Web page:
By Alkali Springs Correspondent
This week and next mark the time of the year when our national independence is celebrated throughout Montana and the rest of the nation.
As a rule, it is a time marked by parades, orations, rodeos, picnics and campouts. Around here, since the Fourth comes in the middle of the week and many folks don't have the opportunity of taking a longer trip, that day should make for a full Beaver Creek Park if the weather is at all cooperative.
And it goes without saying that as full as Beaver Creek Park might get, if you really want to see people, just venture on that day to Glacier or Flathead Lake. It is their single most busy day of the year as well, and as much as the people over there don't bother us, over the Fourth of July, there are just too many people there for us.
We expect around here these days, the Fourth of July is much more quiet than it used to be than when that day was celebrated by a rodeo and dance at Warrick. Wow! Those were some rodeos. Marked by two-fisted drinking and fighting, along with some spectacular rodeoing, we were always nothing but amazed when we headed over there.
Those were the days when we were almost a permanent Clear Creek cabin resident in July and usually on the Fourth, someone would suggest at some time of the day that we drive over to Warrick just to see what was happening. It was always worth the trip for folks at Warrick on that day were bent on only one thing, that being to make this year's rodeo more memorable than last years. And oh, how they succeeded! We all came back early the next day to Clear Creek with stories that would be told and retold month after month until at least the first fall frost out on the prairie.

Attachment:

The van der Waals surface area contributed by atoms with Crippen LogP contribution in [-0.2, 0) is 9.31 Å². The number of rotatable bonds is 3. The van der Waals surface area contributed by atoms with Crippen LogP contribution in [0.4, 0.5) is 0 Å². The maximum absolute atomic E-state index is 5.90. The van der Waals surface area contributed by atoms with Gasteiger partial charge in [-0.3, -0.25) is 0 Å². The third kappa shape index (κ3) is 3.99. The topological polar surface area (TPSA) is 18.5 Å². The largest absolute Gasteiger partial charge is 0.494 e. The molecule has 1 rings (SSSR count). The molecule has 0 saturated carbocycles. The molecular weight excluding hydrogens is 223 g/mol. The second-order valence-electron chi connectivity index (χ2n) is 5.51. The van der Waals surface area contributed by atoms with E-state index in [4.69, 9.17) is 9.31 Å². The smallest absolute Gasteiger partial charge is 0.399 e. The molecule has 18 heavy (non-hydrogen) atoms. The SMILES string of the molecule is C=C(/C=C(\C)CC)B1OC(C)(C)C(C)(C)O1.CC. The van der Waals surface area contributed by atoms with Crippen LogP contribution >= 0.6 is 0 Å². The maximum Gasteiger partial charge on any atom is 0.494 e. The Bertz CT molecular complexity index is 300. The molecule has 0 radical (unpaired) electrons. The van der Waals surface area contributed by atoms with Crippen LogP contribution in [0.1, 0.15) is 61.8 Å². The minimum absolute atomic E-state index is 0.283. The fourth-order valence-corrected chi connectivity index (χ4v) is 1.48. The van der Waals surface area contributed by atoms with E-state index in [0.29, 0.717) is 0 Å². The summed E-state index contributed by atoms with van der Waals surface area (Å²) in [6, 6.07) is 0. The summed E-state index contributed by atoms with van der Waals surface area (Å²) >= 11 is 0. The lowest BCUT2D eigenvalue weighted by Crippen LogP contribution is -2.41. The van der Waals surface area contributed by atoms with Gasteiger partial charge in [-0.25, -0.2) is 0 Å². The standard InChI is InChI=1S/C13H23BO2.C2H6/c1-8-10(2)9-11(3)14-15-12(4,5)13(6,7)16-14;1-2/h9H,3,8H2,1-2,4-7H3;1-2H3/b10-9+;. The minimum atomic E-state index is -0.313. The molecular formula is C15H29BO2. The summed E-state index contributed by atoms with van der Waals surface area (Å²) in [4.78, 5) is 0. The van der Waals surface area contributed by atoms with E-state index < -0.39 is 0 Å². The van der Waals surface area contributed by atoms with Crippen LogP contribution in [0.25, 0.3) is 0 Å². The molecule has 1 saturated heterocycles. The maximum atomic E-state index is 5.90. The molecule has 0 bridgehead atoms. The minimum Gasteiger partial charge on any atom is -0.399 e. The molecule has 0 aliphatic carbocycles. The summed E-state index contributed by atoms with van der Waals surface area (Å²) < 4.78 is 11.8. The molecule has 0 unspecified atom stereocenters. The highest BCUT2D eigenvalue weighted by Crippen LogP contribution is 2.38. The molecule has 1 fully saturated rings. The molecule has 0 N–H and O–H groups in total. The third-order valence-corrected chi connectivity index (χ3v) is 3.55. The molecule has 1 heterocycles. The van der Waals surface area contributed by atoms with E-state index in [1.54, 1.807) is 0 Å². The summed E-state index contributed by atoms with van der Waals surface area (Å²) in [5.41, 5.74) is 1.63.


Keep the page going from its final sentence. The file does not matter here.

And to this day, there is not a time we drive through Warrick that we don't think about the ghosts of those rodeos past and some of the characters, like beaver skinner Happy Helmbrecht that we met at the rodeo.
Helmbrecht was staying that summer in the White House on Clear Creek, cleaning out beaver dams of their beaver. After the Warrick rodeo he became a fixture in all our lives that year because our cabin was right across the road from the White House, and whenever some new pilgrim came out, he would come over and eventually bet the new person $5 or $10 dollars that he could skin a beaver in 10 minutes or less. He always won and he always had takers.
And then in those early years, there was Henry Moses who lived in Greenough Coulee and took care of Francis and Laened Black's lawn and flowers. He would never venture to Warrick, but he always wanted to know who did what to whom and why as soon as anyone got back from the rodeo. We had the feeling that he had been to Warrick dozens of times before we were even born.
Henry was an amazing thin, old cowpoke who could stand with one leg twirled around the other sort of sitting when he was standing.
And often there was Bill and Amelia Reis who would always want to go to Warrick but never drive. And as nice as they were to others, they would fight with each other all the way over and back.
Always there were Bee Lucke and C.L. Stuart, but they are a story for another column. For now, enough to say that they actually seemed to enjoy fishing rather than journeying to Warrick. But a trip to Cleveland? That was another story.
So most of those people and that time is but distant memories and Warrick is more populated with ghosts than cowboys. So is Clear Creek.
But the memories are grand and all that is left is to wish you and yours the best Fourth of July ever. Have one that you'll remember for a long, long time!